22 May 2013

Consumers still paying off debts

15 May 2013

Update on Debt

Found a new source on UK total debt on Economics Help. Which includes this graph:

This is sort of helpful and sort of not. Help in that it shows total debt rose steeply during the period covered by the graph (could do with a but more). But's it's hard to see what was going on in the early 1990's for instance where we have a couple of little peaks. However, ca. 1994 debt started rising from about 240% of GDP and carried on until it peaked in ca. 2009 since when it has hovered around 500% of GDP.

Note that government debt only really started to rise around 2008 after the crisis hit. Before the crisis UK had low government borrowing. Actually I think Gordon Brown did start to run a deficit before the crash because he believed in the "end of boom and bust". The lack of vertical scale and the fat line on this graph obscures some detail.

However it doesn't change the overall picture. Business and households are in two main positions:

  1. too much debt and busy paying it off.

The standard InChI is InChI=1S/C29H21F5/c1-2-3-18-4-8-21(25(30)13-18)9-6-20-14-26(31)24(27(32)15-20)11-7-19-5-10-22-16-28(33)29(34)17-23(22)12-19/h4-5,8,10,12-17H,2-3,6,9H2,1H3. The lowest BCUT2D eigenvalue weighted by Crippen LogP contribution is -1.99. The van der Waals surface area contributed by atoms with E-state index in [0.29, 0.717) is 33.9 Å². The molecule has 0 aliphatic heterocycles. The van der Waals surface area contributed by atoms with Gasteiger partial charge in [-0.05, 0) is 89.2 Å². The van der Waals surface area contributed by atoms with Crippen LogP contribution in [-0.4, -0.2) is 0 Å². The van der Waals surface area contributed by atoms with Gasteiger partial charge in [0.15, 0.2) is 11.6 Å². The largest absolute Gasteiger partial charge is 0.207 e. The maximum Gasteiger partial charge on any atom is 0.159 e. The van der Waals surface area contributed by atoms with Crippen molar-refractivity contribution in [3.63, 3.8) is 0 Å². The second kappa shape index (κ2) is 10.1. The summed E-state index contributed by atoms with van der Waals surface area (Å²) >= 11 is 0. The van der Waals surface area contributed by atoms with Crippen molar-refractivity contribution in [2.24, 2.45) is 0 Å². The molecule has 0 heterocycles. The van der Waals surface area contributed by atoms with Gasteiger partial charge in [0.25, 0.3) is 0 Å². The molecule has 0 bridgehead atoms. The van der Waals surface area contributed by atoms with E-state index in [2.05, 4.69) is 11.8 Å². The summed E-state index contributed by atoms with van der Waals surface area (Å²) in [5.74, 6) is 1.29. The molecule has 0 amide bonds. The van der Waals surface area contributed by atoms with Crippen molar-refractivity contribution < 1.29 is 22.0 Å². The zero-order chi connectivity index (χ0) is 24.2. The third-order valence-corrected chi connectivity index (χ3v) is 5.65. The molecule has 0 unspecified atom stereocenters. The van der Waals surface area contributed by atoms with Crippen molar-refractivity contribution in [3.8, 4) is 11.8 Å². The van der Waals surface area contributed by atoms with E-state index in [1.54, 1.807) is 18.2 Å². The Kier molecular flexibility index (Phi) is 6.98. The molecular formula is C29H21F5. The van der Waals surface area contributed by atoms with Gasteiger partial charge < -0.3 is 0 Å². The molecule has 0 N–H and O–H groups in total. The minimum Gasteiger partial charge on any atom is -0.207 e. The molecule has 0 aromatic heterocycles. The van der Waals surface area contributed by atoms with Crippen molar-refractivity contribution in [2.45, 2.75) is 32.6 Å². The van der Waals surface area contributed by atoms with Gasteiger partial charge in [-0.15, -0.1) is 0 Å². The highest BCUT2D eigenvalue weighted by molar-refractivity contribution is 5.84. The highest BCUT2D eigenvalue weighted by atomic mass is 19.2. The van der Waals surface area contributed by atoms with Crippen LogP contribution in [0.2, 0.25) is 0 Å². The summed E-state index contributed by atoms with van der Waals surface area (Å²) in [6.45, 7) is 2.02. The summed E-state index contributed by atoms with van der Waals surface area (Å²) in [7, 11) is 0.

2. saving money while waiting for better investment opportunities

5 May 2013

Richard Koo at INET

This video shows Richard Koo debating Ken Rogoff at the inaugural INET conference in 2010. Richard Koo makes a great deal of sense but he has yet to find mainstream support. Rogoff's ideas about debt have since been discredited by a graduate student

Koo's point that in a balance sheet recession things are different - our attitude to government debt must change. "The is a different disease!" His point is that with private debt levels so high there will be a continuing impact on demand - because the private sector are either paying off debt or saving, government must take up the slack to keep the economy going. Clearly austerity is doing the opposite and prolonging the recession.

Rogoff was one of the main proponents of focussing on government debt and cutting spending to bring it down. Now he and his colleague Carmen Reinhart are said to be "Furiously Away From Austerity Movement."